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Special counsel expands Mar-a-Lago documents case as Trump faces new charges

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Former President Donald Trump has been hit with additional charges by prosecutors from Special Counsel Jack Smith’s office. The charges are related to documents with classified markings found at Trump’s Mar-a-Lago resort in Florida. According to court papers filed in federal court on Thursday evening, the superseding indictment unveiled by the Justice Department includes multiple new counts against Trump.

The new charges against Trump include allegations of altering, destroying, mutilating, or concealing an object, corruptly altering, destroying, mutilating or concealing a document, record, or other object, and an additional count of willful retention of national defense information. Of these new obstruction counts, two stem from alleged efforts to have the director of information technology at Mar-a-Lago delete security camera footage that was being sought by a federal grand jury.

Previously, Trump faced 37 felony counts, including 31 counts of willful retention of classified documents and one count of conspiracy to obstruct justice. Throughout the process, Trump has maintained his innocence, denouncing the prosecution as a politically motivated “witch hunt” against him. Speaking to Breitbart on Thursday, Trump referred to the charges as “harassment” and “election interference.”

Walt Nauta, a former aide to the president, is also facing six counts in connection with the case and has pleaded not guilty. Moreover, a new defendant has been named in the indictment—Carlos De Oliveira, the Mar-a-Lago property manager and former valet. De Oliveira faces multiple charges, including altering, destroying, and concealing objects, corruptly altering documents, conspiracy to obstruct justice, and making false statements during an interview with federal investigators.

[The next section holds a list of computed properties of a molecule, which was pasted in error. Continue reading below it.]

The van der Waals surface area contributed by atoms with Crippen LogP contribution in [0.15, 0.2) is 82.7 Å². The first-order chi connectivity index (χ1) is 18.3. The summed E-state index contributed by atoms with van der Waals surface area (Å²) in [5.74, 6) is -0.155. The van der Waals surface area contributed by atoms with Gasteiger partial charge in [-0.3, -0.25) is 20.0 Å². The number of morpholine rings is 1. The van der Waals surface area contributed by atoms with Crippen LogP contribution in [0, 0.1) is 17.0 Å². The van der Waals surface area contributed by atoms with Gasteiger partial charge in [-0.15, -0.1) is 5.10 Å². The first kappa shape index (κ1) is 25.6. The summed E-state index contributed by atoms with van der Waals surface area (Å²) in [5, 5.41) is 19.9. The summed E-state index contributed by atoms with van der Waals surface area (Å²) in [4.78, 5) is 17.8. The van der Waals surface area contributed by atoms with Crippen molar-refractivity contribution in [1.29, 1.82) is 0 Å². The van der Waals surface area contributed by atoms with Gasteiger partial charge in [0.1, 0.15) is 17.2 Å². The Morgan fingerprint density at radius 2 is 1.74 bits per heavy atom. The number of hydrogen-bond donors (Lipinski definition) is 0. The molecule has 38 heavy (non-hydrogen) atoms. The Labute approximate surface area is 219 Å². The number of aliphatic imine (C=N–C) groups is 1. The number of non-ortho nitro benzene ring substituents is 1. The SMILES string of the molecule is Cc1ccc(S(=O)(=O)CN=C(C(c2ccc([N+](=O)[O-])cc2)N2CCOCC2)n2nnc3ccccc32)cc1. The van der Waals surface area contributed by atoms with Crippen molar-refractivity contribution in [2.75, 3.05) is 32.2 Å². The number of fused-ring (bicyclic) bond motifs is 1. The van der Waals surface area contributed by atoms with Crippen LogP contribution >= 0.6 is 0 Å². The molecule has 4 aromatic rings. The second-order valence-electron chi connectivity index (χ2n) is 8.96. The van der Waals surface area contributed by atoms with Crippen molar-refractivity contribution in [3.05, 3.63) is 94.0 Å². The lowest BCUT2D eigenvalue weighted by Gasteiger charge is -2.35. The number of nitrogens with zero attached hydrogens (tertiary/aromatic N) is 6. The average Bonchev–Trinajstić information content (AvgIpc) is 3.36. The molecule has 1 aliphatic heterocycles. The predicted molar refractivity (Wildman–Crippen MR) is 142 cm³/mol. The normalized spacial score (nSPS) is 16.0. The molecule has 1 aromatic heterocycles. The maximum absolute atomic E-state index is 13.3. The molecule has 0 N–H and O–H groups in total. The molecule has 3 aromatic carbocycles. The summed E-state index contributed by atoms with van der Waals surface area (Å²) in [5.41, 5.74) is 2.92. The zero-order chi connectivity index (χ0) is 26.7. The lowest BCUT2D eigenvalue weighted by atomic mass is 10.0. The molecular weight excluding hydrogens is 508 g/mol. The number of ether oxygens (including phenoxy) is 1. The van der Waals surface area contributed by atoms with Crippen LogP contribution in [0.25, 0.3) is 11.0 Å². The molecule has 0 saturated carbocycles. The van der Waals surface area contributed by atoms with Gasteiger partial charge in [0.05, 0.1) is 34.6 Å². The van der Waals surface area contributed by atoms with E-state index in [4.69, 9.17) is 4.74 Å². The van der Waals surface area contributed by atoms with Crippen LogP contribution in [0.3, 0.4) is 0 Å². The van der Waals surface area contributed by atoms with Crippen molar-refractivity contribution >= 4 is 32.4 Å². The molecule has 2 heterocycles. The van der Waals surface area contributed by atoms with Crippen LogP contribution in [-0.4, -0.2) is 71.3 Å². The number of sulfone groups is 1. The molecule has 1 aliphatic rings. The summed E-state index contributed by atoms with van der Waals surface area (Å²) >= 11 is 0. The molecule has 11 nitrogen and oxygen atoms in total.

According to the superseding indictment, De Oliveira, along with Trump and Nauta, is alleged to have instructed an unnamed employee to delete Mar-a-Lago security camera footage to prevent it from being handed over to the federal grand jury. The Justice Department had issued a subpoena requiring the production of surveillance records, videos, and images on June 24, 2022.

The 32nd count of willful retention of national defense information in the new indictment is connected to a document that Trump showed to four individuals during a meeting at his golf club in Bedminster, New Jersey, on July 21, 2021. The document, marked TOP SECRET/NOFORN, was described as a “presentation concerning military activity in a foreign country.” The indictment alleges that Trump had the document until mid-January 2022 and discussed it during a recorded interview with a writer and publisher, neither of whom had security clearance.

The charges against Trump related to his handling of sensitive government records are the first of their kind brought by the Justice Department against a former president. The trial is set to take place at the courthouse in Fort Pierce, Florida, with a scheduled date of May 2024. Meanwhile, Trump and his legal team are also awaiting the possibility of a separate indictment related to the special counsel’s investigation into attempts to alter the 2020 presidential election and disrupt the peaceful transfer of power.

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